Overview of Texture Analysis

Overview of Texture Analysis

Izem Hamouchene (LRIA Laboratory, University of Science and Technology Houari Boumediene, Algeria) and Saliha Aouat (LRIA Laboratory, University of Science and Technology Houari Boumediene, Algeria)
Copyright: © 2018 |Pages: 24
DOI: 10.4018/978-1-5225-5204-8.ch009
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Image analysis is emerging as an important research area. The study of certain methods of image processing by the texture characteristic has been made in this paper. Existing texture analysis algorithms are studied and classified into four categories: statistical methods, structural methods, model based methods and Transform based methods. Each approach is reviewed according to its classification. Many methods have been developed to extract textural features from an image, the authors will talk about the most famous methods and used of texture features extraction with examples and they will give their critics about them. A discussion of these texture methods concludes this study.
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2. Structural Approach

This approach require that texture have to be composed of basic motifs repeated quasi-regularly (according to some rules) in different orientations on space. They are adapted to images that have a periodic macro-texture.

A texture’s structural description consists firstly of finding the repeated motifs (Texels) then defining their positioning rules.

Figure 1.

Example of Texel in texture


Several methods can be regrouped in heuristic methods called classic structural methods that consist to find the primitive and the positioning rules (bottom-up methods).

They rely mainly on signal processing, the topology and geometry. The advantage of these methods is that we can use the classical techniques of segmentation, like the thresholding, edge detection, etc., to find the primitives (motifs) considered as a set of pixels having common homogeneous properties. These properties allow the description of some primitive classes.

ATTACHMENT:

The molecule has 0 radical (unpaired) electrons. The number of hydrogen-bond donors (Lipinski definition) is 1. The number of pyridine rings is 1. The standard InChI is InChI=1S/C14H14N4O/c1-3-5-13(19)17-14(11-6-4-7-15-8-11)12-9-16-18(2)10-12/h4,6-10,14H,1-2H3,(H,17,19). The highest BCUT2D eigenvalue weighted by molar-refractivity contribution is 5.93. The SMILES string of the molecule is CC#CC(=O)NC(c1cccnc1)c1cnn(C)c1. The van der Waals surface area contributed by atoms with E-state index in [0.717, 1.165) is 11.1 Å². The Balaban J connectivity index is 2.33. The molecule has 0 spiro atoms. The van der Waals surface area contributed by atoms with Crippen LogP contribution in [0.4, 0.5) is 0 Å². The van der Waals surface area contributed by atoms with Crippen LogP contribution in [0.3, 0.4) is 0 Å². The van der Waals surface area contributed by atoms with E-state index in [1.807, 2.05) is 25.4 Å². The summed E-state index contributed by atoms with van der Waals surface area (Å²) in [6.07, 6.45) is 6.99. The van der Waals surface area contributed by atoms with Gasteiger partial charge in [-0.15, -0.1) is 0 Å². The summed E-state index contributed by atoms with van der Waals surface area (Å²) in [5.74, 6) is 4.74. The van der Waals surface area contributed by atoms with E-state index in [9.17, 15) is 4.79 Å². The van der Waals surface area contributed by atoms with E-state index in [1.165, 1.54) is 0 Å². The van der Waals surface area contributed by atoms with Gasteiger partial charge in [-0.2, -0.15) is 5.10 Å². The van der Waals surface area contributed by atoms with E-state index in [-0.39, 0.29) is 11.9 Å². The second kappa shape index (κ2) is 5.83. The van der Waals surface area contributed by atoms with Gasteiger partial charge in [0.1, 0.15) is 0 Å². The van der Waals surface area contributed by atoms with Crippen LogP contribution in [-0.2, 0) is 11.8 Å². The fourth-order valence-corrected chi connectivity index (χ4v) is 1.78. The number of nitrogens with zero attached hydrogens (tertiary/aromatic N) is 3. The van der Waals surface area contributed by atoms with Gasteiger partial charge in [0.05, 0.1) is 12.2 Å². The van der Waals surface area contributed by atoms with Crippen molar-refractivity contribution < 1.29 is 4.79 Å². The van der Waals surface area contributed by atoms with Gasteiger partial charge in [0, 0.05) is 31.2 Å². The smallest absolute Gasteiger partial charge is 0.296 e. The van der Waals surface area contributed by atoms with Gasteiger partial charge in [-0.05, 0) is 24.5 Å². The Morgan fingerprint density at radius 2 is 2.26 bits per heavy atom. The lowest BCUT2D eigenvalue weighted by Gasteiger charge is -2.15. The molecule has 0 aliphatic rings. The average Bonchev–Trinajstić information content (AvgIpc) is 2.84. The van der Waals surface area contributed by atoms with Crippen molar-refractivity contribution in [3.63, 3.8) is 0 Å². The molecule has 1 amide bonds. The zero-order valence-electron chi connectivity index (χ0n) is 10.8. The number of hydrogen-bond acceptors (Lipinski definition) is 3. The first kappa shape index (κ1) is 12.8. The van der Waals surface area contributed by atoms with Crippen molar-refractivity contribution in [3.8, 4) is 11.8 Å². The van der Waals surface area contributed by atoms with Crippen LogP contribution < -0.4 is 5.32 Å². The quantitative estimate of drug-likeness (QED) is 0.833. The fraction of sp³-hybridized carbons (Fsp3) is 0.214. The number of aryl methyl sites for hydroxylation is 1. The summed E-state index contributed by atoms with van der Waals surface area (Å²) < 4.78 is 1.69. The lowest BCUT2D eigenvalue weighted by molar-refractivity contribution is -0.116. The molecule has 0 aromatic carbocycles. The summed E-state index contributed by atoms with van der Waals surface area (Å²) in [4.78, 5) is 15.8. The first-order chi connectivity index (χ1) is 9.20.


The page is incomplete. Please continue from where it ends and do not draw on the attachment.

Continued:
There are other methods, called syntactic, use the grammar theory that enables generation of shapes by applying a set of placement rules. However, one texture can be generated by different grammars.

The advantage of the structural approach is that it provides a good symbolic description of the image. Texture primitive can be used to form more complex texture patterns by means of some rules that limit the number of possible arrangements of the primitive.

However, the features generated with these approaches are more useful for synthesis than analysis tasks, although the natural images are more complex than the synthesis images.


3. Statistical Appraoch

The texture is seen as a stochastic process, the purpose is to extract the statistical attributes that are non-determinist properties. Thus, texture is described by the statistic of distribution of gray level. This approach is the most adapted to the aperiodic and non-homogeneous texture.

There are many measure orders depending on the number of pixels used in the statistic analyze, when one pixel is used, we call this first order measure. Thus, in the second order (two pixels are used) we analyze the distributions and relationships between a pixel and one of its neighbors (pixel pair) (Haralick, 1979).This order has proved its efficiency relatively to the human perception (Julesz, 1975). The most popular statistical features in this order can be extracted from the method called the co-occurrence matrix (Haralick, 1979); this last was used in the biomedical-images (Lerski, 1993) (Strzelecki, 1995) and has proved better results than the wavelet packets (a transform-based technique) in the domain of texture classification (Valkealathi, 1998).

There are many methods, based in this approach, that have been invented. We will discuss about the most common ones.

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